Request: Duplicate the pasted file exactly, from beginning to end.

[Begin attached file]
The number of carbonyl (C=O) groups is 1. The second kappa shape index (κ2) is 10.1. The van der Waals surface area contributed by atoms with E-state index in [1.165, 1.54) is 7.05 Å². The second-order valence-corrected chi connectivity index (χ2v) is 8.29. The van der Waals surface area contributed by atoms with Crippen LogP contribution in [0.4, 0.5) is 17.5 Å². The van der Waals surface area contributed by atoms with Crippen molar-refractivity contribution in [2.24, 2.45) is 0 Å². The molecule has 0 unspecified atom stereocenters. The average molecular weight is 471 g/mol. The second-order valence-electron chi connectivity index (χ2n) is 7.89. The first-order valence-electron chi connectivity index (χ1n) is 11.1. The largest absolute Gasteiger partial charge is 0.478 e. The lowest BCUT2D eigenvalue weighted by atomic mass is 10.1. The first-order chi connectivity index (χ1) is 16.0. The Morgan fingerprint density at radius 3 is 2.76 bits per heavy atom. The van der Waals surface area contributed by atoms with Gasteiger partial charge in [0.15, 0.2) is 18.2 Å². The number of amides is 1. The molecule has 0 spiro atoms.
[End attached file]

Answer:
The number of carbonyl (C=O) groups is 1. The second kappa shape index (κ2) is 10.1. The van der Waals surface area contributed by atoms with E-state index in [1.165, 1.54) is 7.05 Å². The second-order valence-corrected chi connectivity index (χ2v) is 8.29. The van der Waals surface area contributed by atoms with Crippen LogP contribution in [0.4, 0.5) is 17.5 Å². The van der Waals surface area contributed by atoms with Crippen molar-refractivity contribution in [2.24, 2.45) is 0 Å². The molecule has 0 unspecified atom stereocenters. The average molecular weight is 471 g/mol. The second-order valence-electron chi connectivity index (χ2n) is 7.89. The first-order valence-electron chi connectivity index (χ1n) is 11.1. The largest absolute Gasteiger partial charge is 0.478 e. The lowest BCUT2D eigenvalue weighted by atomic mass is 10.1. The first-order chi connectivity index (χ1) is 16.0. The Morgan fingerprint density at radius 3 is 2.76 bits per heavy atom. The van der Waals surface area contributed by atoms with Gasteiger partial charge in [0.15, 0.2) is 18.2 Å². The number of amides is 1. The molecule has 0 spiro atoms.